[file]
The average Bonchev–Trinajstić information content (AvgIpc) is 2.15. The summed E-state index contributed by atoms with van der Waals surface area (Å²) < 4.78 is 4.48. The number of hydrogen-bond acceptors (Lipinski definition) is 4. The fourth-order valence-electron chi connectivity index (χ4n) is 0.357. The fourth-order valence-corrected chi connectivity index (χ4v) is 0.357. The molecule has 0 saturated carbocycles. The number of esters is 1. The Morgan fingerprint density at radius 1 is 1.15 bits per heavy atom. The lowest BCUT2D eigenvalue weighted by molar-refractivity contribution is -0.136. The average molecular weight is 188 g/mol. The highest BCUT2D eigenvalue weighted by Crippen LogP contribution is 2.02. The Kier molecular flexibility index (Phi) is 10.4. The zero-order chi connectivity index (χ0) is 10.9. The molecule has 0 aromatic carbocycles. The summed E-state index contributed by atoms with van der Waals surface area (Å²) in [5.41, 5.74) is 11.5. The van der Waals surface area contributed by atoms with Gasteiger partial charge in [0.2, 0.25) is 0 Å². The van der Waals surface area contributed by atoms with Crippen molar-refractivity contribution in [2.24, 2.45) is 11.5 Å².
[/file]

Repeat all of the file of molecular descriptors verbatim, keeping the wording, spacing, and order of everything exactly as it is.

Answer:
The average Bonchev–Trinajstić information content (AvgIpc) is 2.15. The summed E-state index contributed by atoms with van der Waals surface area (Å²) < 4.78 is 4.48. The number of hydrogen-bond acceptors (Lipinski definition) is 4. The fourth-order valence-electron chi connectivity index (χ4n) is 0.357. The fourth-order valence-corrected chi connectivity index (χ4v) is 0.357. The molecule has 0 saturated carbocycles. The number of esters is 1. The Morgan fingerprint density at radius 1 is 1.15 bits per heavy atom. The lowest BCUT2D eigenvalue weighted by molar-refractivity contribution is -0.136. The average molecular weight is 188 g/mol. The highest BCUT2D eigenvalue weighted by Crippen LogP contribution is 2.02. The Kier molecular flexibility index (Phi) is 10.4. The zero-order chi connectivity index (χ0) is 10.9. The molecule has 0 aromatic carbocycles. The summed E-state index contributed by atoms with van der Waals surface area (Å²) in [5.41, 5.74) is 11.5. The van der Waals surface area contributed by atoms with Gasteiger partial charge in [0.2, 0.25) is 0 Å². The van der Waals surface area contributed by atoms with Crippen molar-refractivity contribution in [2.24, 2.45) is 11.5 Å².